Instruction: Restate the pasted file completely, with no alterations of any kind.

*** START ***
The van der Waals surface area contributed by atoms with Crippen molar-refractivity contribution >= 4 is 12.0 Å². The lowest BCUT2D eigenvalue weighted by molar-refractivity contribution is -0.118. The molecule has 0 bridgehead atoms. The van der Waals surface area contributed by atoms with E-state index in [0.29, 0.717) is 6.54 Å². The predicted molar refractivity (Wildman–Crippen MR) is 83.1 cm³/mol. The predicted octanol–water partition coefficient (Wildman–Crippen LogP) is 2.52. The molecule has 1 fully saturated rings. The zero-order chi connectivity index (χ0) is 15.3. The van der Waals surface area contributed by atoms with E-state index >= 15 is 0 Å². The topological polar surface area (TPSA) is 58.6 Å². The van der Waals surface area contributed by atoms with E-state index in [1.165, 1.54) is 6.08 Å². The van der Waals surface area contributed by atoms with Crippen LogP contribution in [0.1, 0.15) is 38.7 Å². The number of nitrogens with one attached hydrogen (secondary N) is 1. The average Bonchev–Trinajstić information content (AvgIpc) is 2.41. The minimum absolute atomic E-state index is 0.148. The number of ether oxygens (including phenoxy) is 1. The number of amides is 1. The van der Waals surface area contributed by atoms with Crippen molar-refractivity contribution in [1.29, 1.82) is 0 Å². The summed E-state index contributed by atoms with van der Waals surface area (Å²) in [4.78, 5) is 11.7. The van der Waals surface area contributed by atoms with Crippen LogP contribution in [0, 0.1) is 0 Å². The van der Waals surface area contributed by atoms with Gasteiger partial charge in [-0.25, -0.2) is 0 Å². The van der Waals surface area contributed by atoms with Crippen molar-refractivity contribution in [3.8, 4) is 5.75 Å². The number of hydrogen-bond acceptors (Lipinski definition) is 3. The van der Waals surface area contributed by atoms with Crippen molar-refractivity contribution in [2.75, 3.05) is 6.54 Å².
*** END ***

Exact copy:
The van der Waals surface area contributed by atoms with Crippen molar-refractivity contribution >= 4 is 12.0 Å². The lowest BCUT2D eigenvalue weighted by molar-refractivity contribution is -0.118. The molecule has 0 bridgehead atoms. The van der Waals surface area contributed by atoms with E-state index in [0.29, 0.717) is 6.54 Å². The predicted molar refractivity (Wildman–Crippen MR) is 83.1 cm³/mol. The predicted octanol–water partition coefficient (Wildman–Crippen LogP) is 2.52. The molecule has 1 fully saturated rings. The zero-order chi connectivity index (χ0) is 15.3. The van der Waals surface area contributed by atoms with E-state index >= 15 is 0 Å². The topological polar surface area (TPSA) is 58.6 Å². The van der Waals surface area contributed by atoms with E-state index in [1.165, 1.54) is 6.08 Å². The van der Waals surface area contributed by atoms with Crippen LogP contribution in [0.1, 0.15) is 38.7 Å². The number of nitrogens with one attached hydrogen (secondary N) is 1. The average Bonchev–Trinajstić information content (AvgIpc) is 2.41. The minimum absolute atomic E-state index is 0.148. The number of ether oxygens (including phenoxy) is 1. The number of amides is 1. The van der Waals surface area contributed by atoms with Crippen molar-refractivity contribution in [1.29, 1.82) is 0 Å². The summed E-state index contributed by atoms with van der Waals surface area (Å²) in [4.78, 5) is 11.7. The van der Waals surface area contributed by atoms with Crippen LogP contribution in [0, 0.1) is 0 Å². The van der Waals surface area contributed by atoms with Gasteiger partial charge in [-0.25, -0.2) is 0 Å². The van der Waals surface area contributed by atoms with Crippen molar-refractivity contribution in [3.8, 4) is 5.75 Å². The number of hydrogen-bond acceptors (Lipinski definition) is 3. The van der Waals surface area contributed by atoms with Crippen molar-refractivity contribution in [2.75, 3.05) is 6.54 Å².